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City to construct fence along train tracks

Project aims to deter dangerous student cut-through to the Corner

During the summer, the City of Charlottesville announced its plan to construct a fence on the western side of railroad tracks between 14th Street and Rugby Road. The fence was commissioned in 2010 when the City was granted federal funding and was to be completed by the end of the summer, but has since been delayed.

Jeanette Janiczek, Urban Construction Initiative Program Manager for Charlottesville, said construction delays were due to a problem with funding authorization.

“City receipt for federal authorization to advertise caused the start of construction to be pushed back to Fall 2014,” Janiczek said.

Janiczek said the fence is now expected to be built by Oct. 2014.

Jim Tolbert, Charlottesville’s director of neighborhood development services, said construction will begin soon.

“Contracts have been signed and they should be starting construction within the next couple of weeks,” he said.

The fence is intended to prevent Charlottesville residents, particularly University students, from crossing the train tracks instead of walking around the block. In addition to causing safety concerns, foot traffic near the railroad tracks has caused decreased vegetation along the embankments, which serve as erosion protection. An increase in litter has also been attributed to the regular use of the train tracks by pedestrians.

Currently, the only deterrents against cut-through traffic are “No Trespassing” signs and a calf-high rope fence. According to the City proposal, the tracks cannot be monitored at all times, and even ticketed violations distributed by Charlottesville Police have failed to curb the number of trespassers.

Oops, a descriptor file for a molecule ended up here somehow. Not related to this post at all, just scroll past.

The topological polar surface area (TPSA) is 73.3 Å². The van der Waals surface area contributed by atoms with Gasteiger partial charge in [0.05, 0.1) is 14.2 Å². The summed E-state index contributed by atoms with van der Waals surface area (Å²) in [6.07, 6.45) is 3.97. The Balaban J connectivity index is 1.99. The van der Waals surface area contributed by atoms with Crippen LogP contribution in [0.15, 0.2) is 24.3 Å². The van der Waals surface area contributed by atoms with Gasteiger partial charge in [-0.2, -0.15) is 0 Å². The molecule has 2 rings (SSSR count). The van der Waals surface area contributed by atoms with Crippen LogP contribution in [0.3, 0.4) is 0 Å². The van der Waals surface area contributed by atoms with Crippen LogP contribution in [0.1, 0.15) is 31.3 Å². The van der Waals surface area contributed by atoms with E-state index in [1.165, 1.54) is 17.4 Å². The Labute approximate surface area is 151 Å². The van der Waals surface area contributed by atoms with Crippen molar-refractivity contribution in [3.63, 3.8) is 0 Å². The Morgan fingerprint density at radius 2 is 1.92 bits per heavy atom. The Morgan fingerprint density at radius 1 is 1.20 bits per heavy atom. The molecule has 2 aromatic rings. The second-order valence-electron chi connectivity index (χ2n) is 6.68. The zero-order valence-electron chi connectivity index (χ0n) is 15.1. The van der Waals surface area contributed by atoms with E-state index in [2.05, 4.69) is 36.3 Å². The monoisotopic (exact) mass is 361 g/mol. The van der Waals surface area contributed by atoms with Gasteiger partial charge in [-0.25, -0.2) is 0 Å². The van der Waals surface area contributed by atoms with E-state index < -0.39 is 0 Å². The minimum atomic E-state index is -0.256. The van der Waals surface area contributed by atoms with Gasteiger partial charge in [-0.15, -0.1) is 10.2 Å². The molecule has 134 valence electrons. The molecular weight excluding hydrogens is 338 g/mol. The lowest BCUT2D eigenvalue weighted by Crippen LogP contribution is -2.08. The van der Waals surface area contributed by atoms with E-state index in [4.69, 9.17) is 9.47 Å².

The fence will take the form of a seven-foot welded steel barrier.

The project is managed by the City of Charlottesville, Buckingham Branch Railroad and CSX Railroad, also receiving support from the University. Construction funds will come from the Virginia Department of Transportation and Federal Highway Administration.

Despite its stated aim of improving student safety, the plan has faced vocal if informal opposition from the University’s student body. Currently, there are few accidents on record as a result of crossing the train tracks, and the fence is expected to cost roughly $234,100.

Second-year College student Carson Creasy said a fence surrounding the tracks would prove problematic for many students.

“I can see from the perspective of the City and University that [erecting a fence] would make sense, seeing as it is illegal to cross the train tracks,” Creasy said. “From a student perspective, however, it’s just pretty inconvenient. It’s a nice cut-through to getting back to apartments, and it makes walking along the Corner much more accessible.”

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